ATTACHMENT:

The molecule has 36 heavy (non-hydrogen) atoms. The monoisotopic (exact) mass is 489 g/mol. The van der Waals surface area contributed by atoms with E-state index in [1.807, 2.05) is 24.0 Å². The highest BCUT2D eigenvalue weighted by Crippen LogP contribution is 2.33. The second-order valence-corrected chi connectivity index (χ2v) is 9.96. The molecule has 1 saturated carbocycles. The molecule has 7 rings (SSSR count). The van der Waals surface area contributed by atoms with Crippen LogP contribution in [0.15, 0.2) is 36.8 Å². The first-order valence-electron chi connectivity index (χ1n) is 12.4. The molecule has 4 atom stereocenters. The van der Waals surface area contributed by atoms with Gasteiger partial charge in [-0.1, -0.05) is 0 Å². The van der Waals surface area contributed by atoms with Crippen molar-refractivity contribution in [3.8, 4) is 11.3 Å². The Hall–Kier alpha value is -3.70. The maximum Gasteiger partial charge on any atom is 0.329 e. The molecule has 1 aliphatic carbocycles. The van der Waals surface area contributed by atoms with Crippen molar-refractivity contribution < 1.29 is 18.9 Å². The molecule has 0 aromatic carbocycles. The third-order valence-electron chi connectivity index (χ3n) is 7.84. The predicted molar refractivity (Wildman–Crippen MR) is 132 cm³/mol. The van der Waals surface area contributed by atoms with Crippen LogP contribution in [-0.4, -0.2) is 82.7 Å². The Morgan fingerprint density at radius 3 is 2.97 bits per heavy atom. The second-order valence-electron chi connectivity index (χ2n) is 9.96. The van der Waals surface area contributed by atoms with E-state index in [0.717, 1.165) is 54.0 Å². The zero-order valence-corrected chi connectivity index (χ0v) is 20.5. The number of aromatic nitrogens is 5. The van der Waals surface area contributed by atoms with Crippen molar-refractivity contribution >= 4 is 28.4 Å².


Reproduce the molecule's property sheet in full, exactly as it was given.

The molecule has 36 heavy (non-hydrogen) atoms. The monoisotopic (exact) mass is 489 g/mol. The van der Waals surface area contributed by atoms with E-state index in [1.807, 2.05) is 24.0 Å². The highest BCUT2D eigenvalue weighted by Crippen LogP contribution is 2.33. The second-order valence-corrected chi connectivity index (χ2v) is 9.96. The molecule has 1 saturated carbocycles. The molecule has 7 rings (SSSR count). The van der Waals surface area contributed by atoms with Crippen LogP contribution in [0.15, 0.2) is 36.8 Å². The first-order valence-electron chi connectivity index (χ1n) is 12.4. The molecule has 4 atom stereocenters. The van der Waals surface area contributed by atoms with Gasteiger partial charge in [-0.1, -0.05) is 0 Å². The van der Waals surface area contributed by atoms with Crippen molar-refractivity contribution in [3.8, 4) is 11.3 Å². The Hall–Kier alpha value is -3.70. The maximum Gasteiger partial charge on any atom is 0.329 e. The molecule has 1 aliphatic carbocycles. The van der Waals surface area contributed by atoms with Crippen molar-refractivity contribution < 1.29 is 18.9 Å². The molecule has 0 aromatic carbocycles. The third-order valence-electron chi connectivity index (χ3n) is 7.84. The predicted molar refractivity (Wildman–Crippen MR) is 132 cm³/mol. The van der Waals surface area contributed by atoms with Crippen LogP contribution in [-0.4, -0.2) is 82.7 Å². The Morgan fingerprint density at radius 3 is 2.97 bits per heavy atom. The second-order valence-electron chi connectivity index (χ2n) is 9.96. The van der Waals surface area contributed by atoms with E-state index in [0.717, 1.165) is 54.0 Å². The zero-order valence-corrected chi connectivity index (χ0v) is 20.5. The number of aromatic nitrogens is 5. The van der Waals surface area contributed by atoms with Crippen molar-refractivity contribution >= 4 is 28.4 Å².